On the Catholic principle of double effect

While I certainly appreciate Nate’s passion for recognizing the sanctity of all human life, I am, nevertheless, deeply troubled by the tenor of his post. And although I am far from being an expert in this area, it does seem to me that Julian is quite right in characterizing Nate’s understanding of the principle of double effect as “simplistic.” But more than that (and this goes to the heart of what bothers me most), Nate’s post is striking in its dismissiveness of an established (indeed fundamental) teaching of the Church that we, as Catholics, believe Christ founded, and which is guided by the Holy Spirit.

Now, I am in no way suggesting that there is anything wrong with Nate struggling to understand the the principle of double effect, or its application. But it does seem to me that if one is going to take on a fundamental teaching of the Catholic Church, one ought to, at the very least, be much more respectful in doing so.

Additionally, Nate swish-of-the-hand dismissal of the double-effect principle would appear to also include an implicit rejection of the Church’s Just-War doctrine. And while we can debate whether a particular war meets the Church’s criteria, Nate seems to be suggesting (and I concede he may not have intended to convey such a sentiment) that any war that includes collateral damage is inherently evil. But to say this is to assert that all wars are inherently evil; and the mere existence of the Church’s Just-War doctrine precludes such a conclusion. This, of course, doesn’t mean that Catholics (and all Americans for that matter) shouldn’t take war much more seriously than we do. We should. But the harsh reality is that war is sometimes the only “just” remedy to injustices being committed in a fallen world.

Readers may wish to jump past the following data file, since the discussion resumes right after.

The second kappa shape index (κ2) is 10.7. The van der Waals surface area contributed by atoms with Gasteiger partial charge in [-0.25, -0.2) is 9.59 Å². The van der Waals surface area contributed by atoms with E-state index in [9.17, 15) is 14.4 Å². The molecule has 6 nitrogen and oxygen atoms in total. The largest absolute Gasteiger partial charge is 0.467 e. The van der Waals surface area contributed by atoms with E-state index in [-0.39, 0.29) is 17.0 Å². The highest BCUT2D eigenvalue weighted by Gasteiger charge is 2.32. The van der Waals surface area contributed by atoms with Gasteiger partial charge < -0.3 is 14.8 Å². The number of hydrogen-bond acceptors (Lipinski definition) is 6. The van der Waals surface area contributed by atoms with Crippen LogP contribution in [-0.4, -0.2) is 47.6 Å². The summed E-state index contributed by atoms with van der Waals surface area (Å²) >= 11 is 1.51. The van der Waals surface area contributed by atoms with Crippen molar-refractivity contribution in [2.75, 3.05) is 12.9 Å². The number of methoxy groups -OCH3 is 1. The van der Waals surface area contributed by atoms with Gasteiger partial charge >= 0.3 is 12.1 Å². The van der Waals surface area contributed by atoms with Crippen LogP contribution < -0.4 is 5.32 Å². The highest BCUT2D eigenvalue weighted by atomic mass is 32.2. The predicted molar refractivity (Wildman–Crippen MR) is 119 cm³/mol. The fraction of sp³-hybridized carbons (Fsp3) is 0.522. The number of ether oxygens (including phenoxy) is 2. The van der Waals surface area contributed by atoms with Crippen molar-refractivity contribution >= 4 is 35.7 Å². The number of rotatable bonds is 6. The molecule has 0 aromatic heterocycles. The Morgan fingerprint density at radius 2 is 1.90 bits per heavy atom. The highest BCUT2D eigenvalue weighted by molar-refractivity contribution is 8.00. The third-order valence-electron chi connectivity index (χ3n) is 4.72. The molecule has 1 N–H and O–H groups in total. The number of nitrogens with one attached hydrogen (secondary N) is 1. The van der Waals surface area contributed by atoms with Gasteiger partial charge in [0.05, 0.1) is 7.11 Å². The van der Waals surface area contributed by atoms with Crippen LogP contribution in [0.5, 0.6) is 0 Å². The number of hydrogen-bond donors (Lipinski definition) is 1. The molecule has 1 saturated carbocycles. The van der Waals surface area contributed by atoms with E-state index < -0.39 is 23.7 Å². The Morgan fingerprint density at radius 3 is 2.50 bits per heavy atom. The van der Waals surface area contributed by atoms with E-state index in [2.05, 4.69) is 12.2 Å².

Finally, the parade of horribles Nate lists as falling within the ambit of double effect clearly do not for the reasons Julian outlined in his comment. Moreover, Nate’s dismissal of an actor’s intent in a morally-challenging situation is truly puzzling. Is he really suggesting that when a doctor performs a surgical procedure to save a woman’s life with respect to an ectopic pregnancy (where the child has no chance of being born or surviving) that the intent of the doctor and the mother are of no consequence? To describe the actions of either actor in that particular situation (or their respective intentions) as evil seems to me to be beyond the pale. But I digress.

For all of the foregoing reasons, I hope that Nate will reconsider the substance of his post, and treat our Church’s fundamental teachings with far greater respect in the future.

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